Clothes tend to be relatively expensive, but again, if you look around, you can find places where there are sales, just as you have them in the US. A recent find, a jacket for about $4.

Electronic items like computers are more expensive. Make sure to buy the correct equipment for electronic appliances. Ask at a web forum before you visit.

3. Investment: Buying an apartment in Santiago, Buenos Aires, or Montevideo requires a lot of thinking right now. It all depends on whether you are buying it to live here or as an investment.

Prices are high in Buenos Aires, but evidence of the global crisis is everywhere, and the expectation is that prices will come down soon – perhaps sharply.

Santiago realtors are expecting a 15-20% drop in the next 6 months.

In Montevideo, the general feeling is that any price-drop in the other markets won’t be felt as sharply there. But everyone knows that even in Montevideo, prices have climbed as much as 30% in good areas, as rich Argentines move their money out of Argentina and put it into the stabler Uruguay economy.

That’s true not only of apartments but of land as well, although that’s a topic that would take too long a post to do justice to.

In general, don’t let anyone rush you into buying. Nothing is ever the dead certainty it’s made out to be, and getting in and out of a real estate transaction has costs. None of the property here is very liquid at all, in my opinion.

Also, don’t forget that old houses require constant maintenance and that if local currencies strengthen against the dollar, your labor costs for maintenance or renovation may end up being higher than your budget. Same goes for labor costs for management. You really might be better off buying a condo in Miami, no matter what Faber or Rogers thinks, if economic reasons are your only ones for living abroad.

Right now, you can find a waterfront apartment in Florida for a lower price than a comparable one in Uruguay. So if cheaper living is your only criterion, you might want to chew on that.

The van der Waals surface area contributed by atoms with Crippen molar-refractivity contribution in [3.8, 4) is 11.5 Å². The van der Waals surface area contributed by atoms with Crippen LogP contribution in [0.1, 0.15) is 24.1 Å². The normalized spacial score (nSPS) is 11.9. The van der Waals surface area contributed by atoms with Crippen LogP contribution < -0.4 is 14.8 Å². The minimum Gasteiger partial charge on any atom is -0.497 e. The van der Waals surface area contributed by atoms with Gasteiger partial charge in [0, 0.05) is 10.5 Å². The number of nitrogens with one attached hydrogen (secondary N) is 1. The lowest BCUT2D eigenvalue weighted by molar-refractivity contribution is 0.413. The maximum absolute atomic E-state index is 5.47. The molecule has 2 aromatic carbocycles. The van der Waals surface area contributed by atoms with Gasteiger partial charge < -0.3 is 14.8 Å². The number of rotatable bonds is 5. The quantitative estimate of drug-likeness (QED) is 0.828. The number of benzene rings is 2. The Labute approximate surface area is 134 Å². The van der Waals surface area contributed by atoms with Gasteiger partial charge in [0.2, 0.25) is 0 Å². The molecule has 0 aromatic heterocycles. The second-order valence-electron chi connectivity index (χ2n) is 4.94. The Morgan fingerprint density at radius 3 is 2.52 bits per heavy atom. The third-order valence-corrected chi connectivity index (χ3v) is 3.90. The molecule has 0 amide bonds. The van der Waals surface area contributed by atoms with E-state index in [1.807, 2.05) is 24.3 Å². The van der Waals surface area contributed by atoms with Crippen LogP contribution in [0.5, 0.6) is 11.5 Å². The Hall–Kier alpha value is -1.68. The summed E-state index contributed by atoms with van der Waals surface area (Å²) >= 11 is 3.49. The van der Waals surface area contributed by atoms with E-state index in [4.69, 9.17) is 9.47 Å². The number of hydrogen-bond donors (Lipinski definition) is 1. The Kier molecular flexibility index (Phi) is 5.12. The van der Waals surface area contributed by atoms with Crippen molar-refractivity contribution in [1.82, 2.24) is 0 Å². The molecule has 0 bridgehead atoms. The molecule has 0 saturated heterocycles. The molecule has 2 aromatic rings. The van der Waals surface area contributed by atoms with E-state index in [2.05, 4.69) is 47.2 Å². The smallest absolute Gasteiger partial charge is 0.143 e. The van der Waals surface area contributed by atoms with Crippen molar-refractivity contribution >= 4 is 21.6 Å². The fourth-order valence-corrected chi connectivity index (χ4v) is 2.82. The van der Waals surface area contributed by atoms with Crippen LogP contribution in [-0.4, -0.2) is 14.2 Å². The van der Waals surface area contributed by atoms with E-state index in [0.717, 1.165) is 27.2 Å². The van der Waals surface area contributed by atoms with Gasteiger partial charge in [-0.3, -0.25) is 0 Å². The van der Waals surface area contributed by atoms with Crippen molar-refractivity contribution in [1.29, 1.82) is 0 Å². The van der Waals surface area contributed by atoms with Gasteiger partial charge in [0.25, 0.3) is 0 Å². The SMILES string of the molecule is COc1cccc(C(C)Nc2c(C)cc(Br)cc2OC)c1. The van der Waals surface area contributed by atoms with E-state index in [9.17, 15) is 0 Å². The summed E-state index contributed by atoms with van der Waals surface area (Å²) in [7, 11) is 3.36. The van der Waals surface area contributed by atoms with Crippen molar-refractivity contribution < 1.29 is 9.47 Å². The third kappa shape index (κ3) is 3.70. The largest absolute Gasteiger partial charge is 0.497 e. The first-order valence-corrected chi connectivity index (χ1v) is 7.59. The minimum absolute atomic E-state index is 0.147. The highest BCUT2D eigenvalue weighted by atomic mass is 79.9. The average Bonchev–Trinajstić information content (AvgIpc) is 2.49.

4. Privacy:

Uruguay is no longer on the black-list for tax havens, which is a good thing. On the other hand, it’s been a bit too compliant with US demands for transparency. Chile is a morass of bureaucracy, but predictable. Argentina is the least reliable, as far as banking goes.

This might not be something libertarians are going to like to hear. But the chances are that these societies too are going to be moving toward greater control. This is more true of Argentina than of Uruguay in my opinion.

5. Business Culture:

Chile gets top marks for a culture that is business positive, for those libertarians hoping to start a new life here. With English widely-spoken, low corruption and good property laws, it’s the best place to build a business. But watch out for a cultural problem – Americans I meet seem to find Chileans rude.

Brazil and Colombia (of which I know nothing else) are also good places for starting a business. Uruguay has some problems in this respect. It doesn’t have as much of a market or a business culture and the market also relies too much on foreigners. You’d have to know exactly how to work that. As Brazil, Argentina, and Chile go, so goes Uruguay. On the other hand, Uruguay seems to be the most accessible and easy-going culture of the three.

Businessmen I met uniformly thought Argentina was a terrible place to do business – and some even called it the most corrupt country in South America, much to my surprise. Portenos (those who live in Buenos Aires) were singled out for blame – although for myself, I had nothing but a positive experience of them. People in the provinces were said to be more honest.

But then, I wasn’t doing business, I was trying to find out more about Monsanto….and in my off-time, figuring out salsa. People saw me as an Indian, assured me they loved India, and spent their time complaining about America to me, as though I wasn’t from there. So much for the liberal view of citizenship as purely political and cultural….

Brazil gets good marks, but with plenty of warnings about corruption and street crime…
I found the Brazilians I met more politically aware than the others., for what that’s worth. A lot of fans of Chomsky and much discussion of 9-11.

So there you have it…a quick guide to selecting what you can do where..
In three important countries very far south of the border..

Record Prices for Rarities at Auction Sales

High prices at auctions are an indication that investors are avidly interested in high quality tangible assets which will hold onto their value and are ready to pay extraordinary prices for them even in this market. Two illustrations from the auctions houses:

In Namure in southern Belgium, on Sunday, demand for Tintin, the cartoon reporter, broke national and world sales records, AFP reports. Five hand-drawn pages by Herge raised 1, 172,000 euros (1.57 million dollars) a world record for Herge as well as a national record for cartoon strips books. Buyers came from all over Europe, the United States, Lebanon and China.

Meanwhile, Reuters reports that at Sotheby’s semi-annual sale at Geneva, a virgin blue diamond straight from South Africa, weighing 7.03 carats, sold to any anonymous buyer on May 12, Tuesday, for a record 10.5 million Swiss francs ($9.49 million), including commission, the highest price paid per carat for any gemstone at auction and a new world record price for blue diamonds. The sale price without commission, a record, was $1,349,752, Sotheby’s said.